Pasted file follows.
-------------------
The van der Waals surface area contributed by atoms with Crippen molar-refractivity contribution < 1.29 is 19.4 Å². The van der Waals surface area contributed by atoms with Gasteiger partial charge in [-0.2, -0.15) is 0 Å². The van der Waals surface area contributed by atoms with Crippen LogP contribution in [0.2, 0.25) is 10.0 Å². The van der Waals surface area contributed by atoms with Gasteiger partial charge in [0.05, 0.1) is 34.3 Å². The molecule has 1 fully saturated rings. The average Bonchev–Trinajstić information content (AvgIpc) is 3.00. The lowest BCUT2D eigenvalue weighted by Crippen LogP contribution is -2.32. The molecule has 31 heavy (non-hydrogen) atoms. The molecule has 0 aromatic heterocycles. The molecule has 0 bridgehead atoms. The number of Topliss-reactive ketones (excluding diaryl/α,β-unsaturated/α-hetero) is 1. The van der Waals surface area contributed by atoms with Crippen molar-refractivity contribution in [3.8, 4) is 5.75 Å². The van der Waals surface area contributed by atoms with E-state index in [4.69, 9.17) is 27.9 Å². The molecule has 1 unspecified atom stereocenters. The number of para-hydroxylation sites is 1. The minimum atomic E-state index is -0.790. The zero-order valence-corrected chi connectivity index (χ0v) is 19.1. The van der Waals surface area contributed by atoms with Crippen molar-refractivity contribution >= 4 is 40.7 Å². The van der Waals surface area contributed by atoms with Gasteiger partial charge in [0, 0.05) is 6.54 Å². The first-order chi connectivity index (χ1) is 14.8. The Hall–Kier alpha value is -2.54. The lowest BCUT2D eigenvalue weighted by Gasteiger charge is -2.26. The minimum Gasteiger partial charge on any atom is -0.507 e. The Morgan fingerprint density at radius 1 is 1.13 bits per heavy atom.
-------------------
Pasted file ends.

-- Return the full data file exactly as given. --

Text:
The van der Waals surface area contributed by atoms with Crippen molar-refractivity contribution < 1.29 is 19.4 Å². The van der Waals surface area contributed by atoms with Gasteiger partial charge in [-0.2, -0.15) is 0 Å². The van der Waals surface area contributed by atoms with Crippen LogP contribution in [0.2, 0.25) is 10.0 Å². The van der Waals surface area contributed by atoms with Gasteiger partial charge in [0.05, 0.1) is 34.3 Å². The molecule has 1 fully saturated rings. The average Bonchev–Trinajstić information content (AvgIpc) is 3.00. The lowest BCUT2D eigenvalue weighted by Crippen LogP contribution is -2.32. The molecule has 31 heavy (non-hydrogen) atoms. The molecule has 0 aromatic heterocycles. The molecule has 0 bridgehead atoms. The number of Topliss-reactive ketones (excluding diaryl/α,β-unsaturated/α-hetero) is 1. The van der Waals surface area contributed by atoms with Crippen molar-refractivity contribution in [3.8, 4) is 5.75 Å². The van der Waals surface area contributed by atoms with E-state index in [4.69, 9.17) is 27.9 Å². The molecule has 1 unspecified atom stereocenters. The number of para-hydroxylation sites is 1. The minimum atomic E-state index is -0.790. The zero-order valence-corrected chi connectivity index (χ0v) is 19.1. The van der Waals surface area contributed by atoms with Crippen molar-refractivity contribution >= 4 is 40.7 Å². The van der Waals surface area contributed by atoms with Gasteiger partial charge in [0, 0.05) is 6.54 Å². The first-order chi connectivity index (χ1) is 14.8. The Hall–Kier alpha value is -2.54. The lowest BCUT2D eigenvalue weighted by Gasteiger charge is -2.26. The minimum Gasteiger partial charge on any atom is -0.507 e. The Morgan fingerprint density at radius 1 is 1.13 bits per heavy atom.